The House Science Subcommittee on Research held a hearing on September 6th regarding the National Science Foundation's (NSF) management and planning for large research projects, including NSF's Major Research Equipment (MRE) account and research facilities.  NSF Director Rita Colwell, National Science Board Vice Chair Anita Jones, and NSF Inspector General Christine Boesz testified on how the agency prioritizes and manages these large projects.  Jones explained that under the current system the science board reviews and prioritizes proposed major projects.  NSF then works to stay within funding parameters provided by the Office of Management and Budget.  Committee members questioned the witnesses on what other steps the agency takes to help insure that priority projects are maintained in the budget and what can been done to improve this process. The first earth science MRE project, EarthScope, was included in the FY 2001 NSF request after receiving National Science Board approval. Congress did not fund it, however, and there were no new starts in the FY 2002 budget request. Hopes are high that EarthScope will be included in NSF's FY 2003 request. More information on the hearing is available on the subcommittee's website at http://www.house.gov/science/research/reshearings.htm.

MTBE Phaseout Bill Passes Senate Committee
The Senate Environment and Public Works Committee voted to approve the Federal Reformulated Fuels Act of 2001 (S.950) during a September 25th voting session.  The legislation calls for a phase out of methyl tertiary butyl ether (MTBE) as an additive in reformulated gasoline by 2004.  MTBE is an oxygenate added to gasoline to make it burn cleaner, but has been found to cause cancer and pollute groundwater. S.950, introduced by Sen. Bob Smith (R-NH), would give power to governors to exempt their state from the current Clean Air Act mandate of two-percent oxygen additive in gasoline.  Farm state senators view this proposal as a threat to Midwest ethanol manufacturers because it would also allow states to opt out of using corn-based ethanol, the only other fuel oxygenate available.  Additional opposition comes from several Republican senators, led by Sen. Christopher Bond (R-MO), whose concerns stem from a Department of Energy estimate that the bill might reduce gasoline supplies by more than 400,000 barrels per day, thereby increasing the nation's reliance on foreign oil.  These concerns are likely to be addressed as amendments, perhaps in the form of an ethanol incentive package, when the bill reaches the Senate floor. More at http://www.agiweb.org/gap/legis107/mtbe.html.

Coal-Bed Methane Addressed by House Subcommittee
On September 6th, the House Subcommittee on Energy and Mineral Resources held the first hearing specifically on coal-bed methane in the 107th Congress.  Chaired by Rep. Barbara Cubin (R-WY), the subcommittee heard from thirteen witnesses from federal and state government and the private sector on the "orderly development" of coal-bed methane from public lands in western states.  A major obstacle for many coal-bed methane fields is water.  Millions of barrels of water are released from the extraction of coal-bed methane, but there are several questions that are raised -- water quality, aquifer depletion, and salinization of soil.  Coal-bed methane is becoming an increasingly attractive energy source and is likely to receive more attention in future energy policy deliberations.  More on the subcommittee's website at http://www.house.gov/resources/107cong/energy/2001sep06/agenda2001_0906.htm.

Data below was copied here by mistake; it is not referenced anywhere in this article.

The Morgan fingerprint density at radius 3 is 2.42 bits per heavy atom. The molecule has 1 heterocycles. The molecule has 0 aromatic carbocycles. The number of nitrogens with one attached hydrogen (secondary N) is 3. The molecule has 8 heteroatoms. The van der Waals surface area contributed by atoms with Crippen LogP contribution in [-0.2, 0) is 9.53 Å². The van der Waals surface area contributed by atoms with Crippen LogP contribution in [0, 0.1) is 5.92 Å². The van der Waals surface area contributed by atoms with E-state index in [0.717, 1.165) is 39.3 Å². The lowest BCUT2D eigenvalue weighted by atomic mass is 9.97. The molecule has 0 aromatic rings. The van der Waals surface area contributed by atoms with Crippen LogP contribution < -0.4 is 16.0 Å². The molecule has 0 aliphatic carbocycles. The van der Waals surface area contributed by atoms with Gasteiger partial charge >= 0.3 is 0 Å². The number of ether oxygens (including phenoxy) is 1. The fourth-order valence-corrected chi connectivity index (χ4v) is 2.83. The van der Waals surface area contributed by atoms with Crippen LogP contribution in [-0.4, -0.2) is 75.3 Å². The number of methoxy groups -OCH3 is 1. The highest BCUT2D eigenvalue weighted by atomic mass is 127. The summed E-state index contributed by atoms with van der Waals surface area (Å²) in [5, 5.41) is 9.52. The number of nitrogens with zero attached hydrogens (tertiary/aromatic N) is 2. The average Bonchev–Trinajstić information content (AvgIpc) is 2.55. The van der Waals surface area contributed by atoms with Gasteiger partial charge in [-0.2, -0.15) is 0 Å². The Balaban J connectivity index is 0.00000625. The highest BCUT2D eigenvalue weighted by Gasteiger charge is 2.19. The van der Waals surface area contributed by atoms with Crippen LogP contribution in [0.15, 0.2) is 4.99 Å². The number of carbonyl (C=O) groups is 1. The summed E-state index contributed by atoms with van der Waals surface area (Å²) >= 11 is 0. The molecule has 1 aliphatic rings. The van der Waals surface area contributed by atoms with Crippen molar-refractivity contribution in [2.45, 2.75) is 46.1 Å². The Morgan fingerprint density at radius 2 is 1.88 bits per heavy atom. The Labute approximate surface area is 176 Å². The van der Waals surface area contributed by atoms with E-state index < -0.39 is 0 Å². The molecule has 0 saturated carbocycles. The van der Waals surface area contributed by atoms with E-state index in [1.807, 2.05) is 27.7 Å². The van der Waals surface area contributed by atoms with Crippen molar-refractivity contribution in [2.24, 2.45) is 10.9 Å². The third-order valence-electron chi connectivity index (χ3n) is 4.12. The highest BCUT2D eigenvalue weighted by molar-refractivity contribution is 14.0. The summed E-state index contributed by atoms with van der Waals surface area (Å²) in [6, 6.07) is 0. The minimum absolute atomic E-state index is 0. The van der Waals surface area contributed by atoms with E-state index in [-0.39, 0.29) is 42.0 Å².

OMB Releases Guidelines for Federal Information Dissemination
The White House Office of Management and Budget (OMB) has released new government-wide guidelines for "ensuring and maximizing the quality, objectivity, utility, and integrity of information (including statistical information) disseminated by Federal agencies."  These guidelines aim to improve federally produced information disseminated to the public by requiring federal agencies to develop their own quality criteria and to establish an administrative mechanism to respond to inquiries about the quality of information provided.  In addition to these steps, agencies must provide a report to OMB on the number and nature of complaints received by each agency and how such complaints were resolved. The OMB guidelines are in response to a congressional mandate inserted into last year's FY 2001 Treasury Appropriations bill by Rep. Jo Ann Emerson (R-MO). One of the most controversial topics in the congressional order was that data should be "capable of being substantially reproduced."  OMB released guidelines for this provision in interim form and has extended the comment period for 30 days for input directly related to the "reproducibility" criterion.  More information on the OMB guidelines and the previous comment period is available at http://www.whitehouse.gov/omb/pubpress/2001-39.html.

Lautenbacher Named as Nominee to Head NOAA
On September 19th, President Bush announced his intentions to nominate Vice Admiral Conrad C. Lautenbacher, Jr. (ret.) to be the new Administrator for the National Oceanographic and Atmospheric Administration (NOAA).  A former Deputy Chief of Naval Operations, Lautenbacher spent the past several months as President of the Consortium for Oceanographic Research and Education (CORE).  He has a long history of service with the Navy, including service as staff director for the Chairman of the Joint Chiefs.  Lautenbacher has his Ph.D. from Harvard University in applied mathematics.  Senate approval is necessary for the position of NOAA Administrator, which also carries the title Undersecretary of Commerce for Oceans and Atmosphere, so Lautenbacher will begin the official nomination and confirmation process in the coming weeks.  Meanwhile, Deputy Administrator Scott Gudes will continue as acting NOAA director.  More from the White House website at http://www.whitehouse.gov/news/releases/2001/09/20010919-13.html.

Fall Intern Arrives, Applications Being Accepted for Spring 2002 Internship
AGI is pleased to welcome Catherine Macris as our 2001 Fall Semester AAPG/AGI Geoscience and Public Policy Intern. A senior geology major at Louisiana State University, Catherine will be spending fourteen weeks at AGI getting a first-hand look at the federal legislative process and the operation of executive branch agencies. The American Association of Petroleum Geologists provides support for these internships. We are seeking outstanding geoscience students with a strong interest in federal science policy for the Spring 2002 AAPG/AGI internship. Applications must be postmarked by October 15, 2001. See http://www.agiweb.org/gapac/intern.html for further information.

Schedule of Upcoming GAP Activities
Oct. 1-4   AIPG/AEG Annual Mtg   St. Louis MO
Oct. 4-6   AGI Foundation Mtg   Jackson WY
Oct. 9-11   NAE Energy Policy Workshop   Washington DC
Nov. 4-8    GSA Annual Mtg   Boston MA
Nov. 5   Govt Affairs Advisory Cmte Mtg   Boston MA

New Material on Web Site
The following updates and reports were added to the Government Affairs portion of AGI's web site http://www.agiweb.org/gap since the last monthly update:



Monthly review prepared by Margaret Baker and David Applegate, AGI Government Affairs Program, and Catherine Macris, AAPG/AGI Geoscience Policy Intern.

Sources: American Geophysical Union ASLA 01-25, Boston Globe, E&E News, Greensheets, Greenwire, House Resources Committee, House Science Committee, Library of Congress, USBudget.com, White House, White House Office of Management and Budget.

Please send any comments or requests for information to AGI Government Affairs Program at govt@agiweb.org.

Posted October 2, 2001